Leading by example is extremely important to Daheia Barr-Anderson, assistant professor of kinesiology. She strives to be a role model through her research on physical activity and also as a mom.
“I really focus on physical activity because of my two little girls,” she says. “I don’t want them to be a statistic. Over 40 percent of African American girls are overweight and obese compared to their same-age, different-race peers.”
Barr-Anderson specializes in the behavioral aspects of physical activity. She focuses on African American girls with a special emphasis on the dynamics between mothers and daughters. Her research goes deeper to find the underlying individual and interpersonal barriers that contribute to obesity in adolescents and their families.
Originally from South Carolina, Barr-Anderson explains that there were different expectations and a certain “etiquette” when she was growing up in the South. In her family, kids were not to “move too much or be seen too much,” and one was expected to be a “young lady.”
“My girls are not like that—they’re free,” she laughs. “We move all of the time. Sometimes I’ll get comments from my mother or mother-in-law about them, and all I can really do is remind and reiterate that it’s really important to me that they move. I want them to move and be free.”
A great place to be
Before coming to the University of Minnesota, Barr-Anderson received her Ph.D. from the University of Maryland in kinesiology with an emphasis in exercise epidemiology; earlier she received a master of public health in epidemiology from the University of South Carolina. With an extensive background in physical activity research, Barr-Anderson wanted to broaden her professional horizons and study the role that healthy eating plays in total personal wellness.
After researching potential postdoctoral positions, she visited Minnesota. Here she met with Dianne Neumark-Sztainer and Mary Story in the Division of Epidemiology and Community Health, housed in the School of Public Health.
“It was 16 degrees when I came for a two-day visit,” Barr-Anderson remembers. “I was sitting in a grant meeting with Dianne, and around the table were professors, post-docs, master’s and Ph.D. students…there was this amazing dialogue going on.
“Dianne and Mary really respected everyone’s opinion, it didn’t matter who you were,” she continues. “They felt that everyone brought something to the table. This whole exchange of ideas, and the respect behind it, made me realize that this is where I want to be.”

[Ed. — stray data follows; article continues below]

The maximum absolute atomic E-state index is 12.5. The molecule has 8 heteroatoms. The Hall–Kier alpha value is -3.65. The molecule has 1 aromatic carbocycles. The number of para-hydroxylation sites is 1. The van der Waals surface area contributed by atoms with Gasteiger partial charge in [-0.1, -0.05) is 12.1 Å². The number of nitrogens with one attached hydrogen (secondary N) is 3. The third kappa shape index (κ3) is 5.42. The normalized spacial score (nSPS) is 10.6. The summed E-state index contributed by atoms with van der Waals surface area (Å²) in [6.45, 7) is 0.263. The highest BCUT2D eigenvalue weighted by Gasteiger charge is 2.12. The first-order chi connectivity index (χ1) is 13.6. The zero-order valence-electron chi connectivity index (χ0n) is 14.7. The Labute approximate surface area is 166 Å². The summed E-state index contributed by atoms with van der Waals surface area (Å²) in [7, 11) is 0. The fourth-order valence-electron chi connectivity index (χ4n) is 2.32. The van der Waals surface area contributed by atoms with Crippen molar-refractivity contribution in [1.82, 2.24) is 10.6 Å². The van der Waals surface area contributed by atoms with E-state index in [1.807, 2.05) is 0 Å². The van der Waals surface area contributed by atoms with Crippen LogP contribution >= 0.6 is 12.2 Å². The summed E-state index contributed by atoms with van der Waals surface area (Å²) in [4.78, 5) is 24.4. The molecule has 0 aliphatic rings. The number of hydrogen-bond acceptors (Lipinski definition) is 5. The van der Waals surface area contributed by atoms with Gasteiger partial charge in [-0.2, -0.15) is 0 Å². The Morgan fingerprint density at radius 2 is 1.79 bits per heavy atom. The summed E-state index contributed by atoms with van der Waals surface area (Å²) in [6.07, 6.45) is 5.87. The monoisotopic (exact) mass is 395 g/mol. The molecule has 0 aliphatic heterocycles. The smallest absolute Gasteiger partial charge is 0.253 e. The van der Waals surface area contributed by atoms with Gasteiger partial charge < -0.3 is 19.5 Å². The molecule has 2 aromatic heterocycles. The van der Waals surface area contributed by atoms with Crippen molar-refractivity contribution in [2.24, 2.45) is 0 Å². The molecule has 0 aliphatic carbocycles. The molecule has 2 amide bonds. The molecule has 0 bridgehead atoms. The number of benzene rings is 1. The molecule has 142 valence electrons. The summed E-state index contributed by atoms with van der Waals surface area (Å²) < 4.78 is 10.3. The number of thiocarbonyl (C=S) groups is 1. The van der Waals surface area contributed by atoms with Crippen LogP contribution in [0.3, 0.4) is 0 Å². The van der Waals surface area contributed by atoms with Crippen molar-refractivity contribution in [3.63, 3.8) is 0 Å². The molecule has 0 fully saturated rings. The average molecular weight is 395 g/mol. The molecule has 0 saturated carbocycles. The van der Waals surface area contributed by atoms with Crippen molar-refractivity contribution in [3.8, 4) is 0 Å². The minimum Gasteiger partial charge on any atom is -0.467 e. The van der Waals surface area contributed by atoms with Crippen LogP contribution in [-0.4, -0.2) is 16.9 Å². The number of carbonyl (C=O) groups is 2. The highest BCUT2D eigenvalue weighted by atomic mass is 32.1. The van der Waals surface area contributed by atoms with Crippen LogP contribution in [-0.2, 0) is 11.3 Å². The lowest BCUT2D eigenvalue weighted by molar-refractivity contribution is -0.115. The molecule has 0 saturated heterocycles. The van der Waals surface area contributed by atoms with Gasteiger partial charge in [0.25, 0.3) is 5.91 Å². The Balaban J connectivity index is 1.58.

Barr-Anderson and her husband had planned to move back to South Carolina after a six-year stint in the Washington, D.C. area, where she worked with the Centers for Disease Control and completed her doctorate. But after that meeting, she knew that Minnesota was where she needed to be. After living apart for almost two years, working in different states, her husband was able to find a job in Minnesota and they planted their roots.
“If someone had told me while I was growing up that I would live in Minnesota as an adult and love it, I wouldn’t have believed it,” she says with a smile.
With the Twin Cities’ vast opportunities to get outside and be physically active, Barr-Anderson felt connected and right at home.
“The environment, with walking trails, biking paths, and parks, is just astonishing,” she says. “I am blown away by the number of parks that are within a one-mile radius of my house. We have so many opportunities to move.”
Lessons in action
Barr-Anderson comes from a family of five kids, raised by a single mother. She notes that her mother worked in a factory and was a relatively quiet woman who woke up every morning and did what she had to do to provide for her family.
“We didn’t have a lot, but my mother worked hard to give us the little that she could,” she says. “Reflecting as an adult, I can see that, though she wasn’t very vocal about the lessons she was teaching us, they were all very present in her actions.”
Echoing the importance of social and community support in her research and intervention methods, Barr-Anderson places a priority on talking with her daughters about life and wellness.
“I try to be very vocal, lead by example, and really talk about a lot of things on a greater scale,” she explains. “I want my girls to know that the possibilities are endless and they can be whatever they want to be. I never want them to feel limited by race or gender, the status quo, or anything that could be considered a ‘barrier’.”
Barr-Anderson believes that people do what they think and know they can do. Without exposure to activity and ideas, people aren’t fully self-aware of their potential. That’s why exposure is so important in her research. Barr-Anderson advocates open conversation and creating dialogues in which everyone’s voice is heard.
“The self-efficacy aspect to creating successful interventions is so important,” says Barr-Anderson. “Having the confidence to feel that you can do it is what it’s all about, whether it’s eating healthy or moving.”
Story by Erin Kunesh | February 2015